In addition, the Vanovers lived in the same house, slept in the same bed, there was mail addressed to Barbara Vanover found near gun and she admitted she knew about the gun.

Furthermore, there was sufficient evidence that the Vanovers possessed the gun “in furtherance of drug trafficking crime.” An Expert testified that drug dealers like the Vanovers use firearms for personal protection, intimidation and to safeguard drugs and cash. The gun was found in close proximity to large amounts of cash,
drugs and drug paraphernalia.

Search based upon a minor traffic offense

Client’s often ask how an officer can search their car after being stopped for a minor traffic offense. I am usually presented with the statement, or question, “they should have just given me a ticket and let me go.” Unfortunately, my clients often find there is more to it than what might routinely happen on most occasions. One example is the search incident to arrest doctrine. The case of United States v. Joshua Randolph out of Federal District of Missouri helps to explain how this doctrine works.

United States v. Joshua Randolph
App. from the W.D. Mo.

Facts: Detectives with Kansas City Police Department were conducting surveillance on an unrelated case when the noticed Defendant Randolph. The detectives followed Randolph as they recognized the car as belonging to a known female PCP
dealer and therefore knew Randolph was not the owner of the car. The officers followed Defendant Randolph to a residence. Officers had previously received information from a confidential informant that drugs were sold at
that residence. However, several attempts to purchase drugs from this
residence with a confidential informant and an undercover officer were unsuccessful. Defendant Randolph left that residence and went to a
different residence. The Detectives had uniformed officers standing by to stop
Randolph. The uniformed officers knew they were going to stop Randolph
before they ever saw him. Randolph parked in the driveway and went inside
the house, his family’s house. Defendant Randolph drank a beer on the sidewalk of his family’s home. After 30 minutes Randolph left. As Randolph was driving he pulled over to park on the side of a city street. Officers claimed Randolph failed to use his turn signal when he pulled over to park. Failing to signal when parking
is a traffic violation that is rarely enforced, but if it is enforced, it is usually done by giving the driver a citation. By the time uniformed officers approached, Defendant Randolph he had already parked his car, locked it and was walking away. When asked by Officers, Defendant Randolph stated it was not his car. Officers ordered Randolph back to the car, frisked and handcuffed him immediately. While the officer’s were running Randolph for warrants another officer came and looked into the car and said he saw a gun on the driver’s floorboard. The officer reached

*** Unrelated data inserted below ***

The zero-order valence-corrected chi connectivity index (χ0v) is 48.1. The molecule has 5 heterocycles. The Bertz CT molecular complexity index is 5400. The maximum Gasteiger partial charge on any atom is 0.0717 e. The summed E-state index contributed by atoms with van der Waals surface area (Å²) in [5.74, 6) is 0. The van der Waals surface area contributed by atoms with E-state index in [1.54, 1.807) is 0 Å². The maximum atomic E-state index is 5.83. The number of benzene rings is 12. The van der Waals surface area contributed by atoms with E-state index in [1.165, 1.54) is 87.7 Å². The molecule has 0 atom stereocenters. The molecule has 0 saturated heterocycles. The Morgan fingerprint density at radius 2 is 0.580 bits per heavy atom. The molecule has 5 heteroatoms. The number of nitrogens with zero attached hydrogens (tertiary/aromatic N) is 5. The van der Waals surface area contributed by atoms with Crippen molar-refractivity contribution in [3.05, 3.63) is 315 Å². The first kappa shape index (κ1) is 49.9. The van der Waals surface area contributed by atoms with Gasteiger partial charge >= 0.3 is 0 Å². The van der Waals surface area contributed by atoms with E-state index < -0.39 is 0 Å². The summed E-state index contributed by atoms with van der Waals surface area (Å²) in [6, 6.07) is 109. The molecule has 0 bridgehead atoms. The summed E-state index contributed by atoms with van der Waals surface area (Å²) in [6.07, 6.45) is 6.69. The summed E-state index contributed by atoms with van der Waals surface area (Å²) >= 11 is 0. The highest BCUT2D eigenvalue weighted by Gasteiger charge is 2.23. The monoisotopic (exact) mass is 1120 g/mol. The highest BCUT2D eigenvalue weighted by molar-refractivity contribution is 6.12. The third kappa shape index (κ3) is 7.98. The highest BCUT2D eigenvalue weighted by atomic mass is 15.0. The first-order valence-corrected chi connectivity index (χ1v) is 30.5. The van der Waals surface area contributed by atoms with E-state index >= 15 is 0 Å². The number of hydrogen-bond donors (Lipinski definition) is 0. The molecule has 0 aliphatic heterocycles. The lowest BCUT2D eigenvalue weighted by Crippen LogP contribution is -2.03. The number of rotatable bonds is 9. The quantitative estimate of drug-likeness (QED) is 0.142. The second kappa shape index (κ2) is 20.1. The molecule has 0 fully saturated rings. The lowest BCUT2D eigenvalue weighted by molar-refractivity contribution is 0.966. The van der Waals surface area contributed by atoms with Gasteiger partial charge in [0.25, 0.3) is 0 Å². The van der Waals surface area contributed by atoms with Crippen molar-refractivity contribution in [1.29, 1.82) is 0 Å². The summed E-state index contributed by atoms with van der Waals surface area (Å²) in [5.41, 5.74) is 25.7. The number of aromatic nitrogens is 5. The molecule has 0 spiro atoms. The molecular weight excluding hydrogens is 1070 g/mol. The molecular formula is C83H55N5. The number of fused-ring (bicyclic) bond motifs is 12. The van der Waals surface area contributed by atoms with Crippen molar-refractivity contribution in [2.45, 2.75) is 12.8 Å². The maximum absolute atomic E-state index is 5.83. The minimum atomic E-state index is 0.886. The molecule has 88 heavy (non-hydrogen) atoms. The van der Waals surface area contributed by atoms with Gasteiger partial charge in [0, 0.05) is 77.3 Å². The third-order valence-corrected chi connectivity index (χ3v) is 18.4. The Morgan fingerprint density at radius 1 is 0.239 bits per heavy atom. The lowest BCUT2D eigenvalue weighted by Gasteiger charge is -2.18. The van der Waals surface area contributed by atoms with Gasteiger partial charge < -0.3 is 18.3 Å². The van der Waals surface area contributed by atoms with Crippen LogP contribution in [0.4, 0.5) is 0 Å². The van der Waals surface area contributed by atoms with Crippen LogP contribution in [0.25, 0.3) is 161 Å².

through the window, opened the locked door and examined the gun. Randolph
was arrested for Felon In Possession of a Weapon, turning without a signal and public consumption of alcohol. The car was then searched after the officer’s observation. The searched and revealed a .380 handgun, crack, powder cocaine, PCP, marijuana and documents in Randolph’s name.

The Defendant brought a motion to suppress the stop of the vehicle and the search of the vehicle pursuant to the 4th Amendment of the Constitution

Issues:
(1) Traffic Stop

a. The 8th Circuit Court of Appeals Ruled that:

1. An officer may initiate a traffic stop after the driver has
stopped the car and exited the vehicle.

2. The Officer’s decision to stop the driver is reasonable if the officer
has probable cause to believe a traffic violation occurred.

3. Any traffic violation, however minor, provides probable
cause for a traffic stop.

a. Failing to signal is sufficient probable cause
even if the officer is suspicious of other crimes.

(2) Search Incident to Arrest

a. Defendant Randolph argued that at the time the officers searched the car Randolph was under arrest for failing to signal and there was no reason to believe there was evidence in the car of a crime being committed. Officers are not allowed to search a car unless there is evidence of a crime in the car, or that they have probable cause to believe such. This analysis takes place at the time Officers searched the vehicle, not after searching the vehicle and analyzing backwards. Furthermore, under Arizona v. Gant – officers are not allowed to search outside the arms length of a suspect without a warrant because there is no officer safety exception outside that arms length. In this case, Officers didn’t know Randolph was a felon until after the car was searched. Therefore, at the time of the search, officers did not have information that vehicle held evidence of a crime (felon in possession of a weapon).

b. The Court of Appeals for the 8th Circuit Ruled:

1. Under Arizona v. Gant police may search a car incident to a recent
occupant’s arrest only if the arrestee is within reaching distance of the
passenger compartment at the time of the search or it is reasonable to believe the vehicle contains evidence of the offense of arrest (remember, in this case, the offense was failing to signal before parking).

2. On the stand, the officers claim they knew Randolph was a felon
at the time they searched the car.

(3) Standing – this is where the decision turned against the defendant

a. The 8th Circuit noted:
1. An individual’s 4th Amendment Rights under the Constitution are personal and may not be vicariously asserted.

2. Since Randolph had disavowed ownership, he is precluded
from claiming the search was unconstitutional because he did not have standing to challenge the search of another’s property.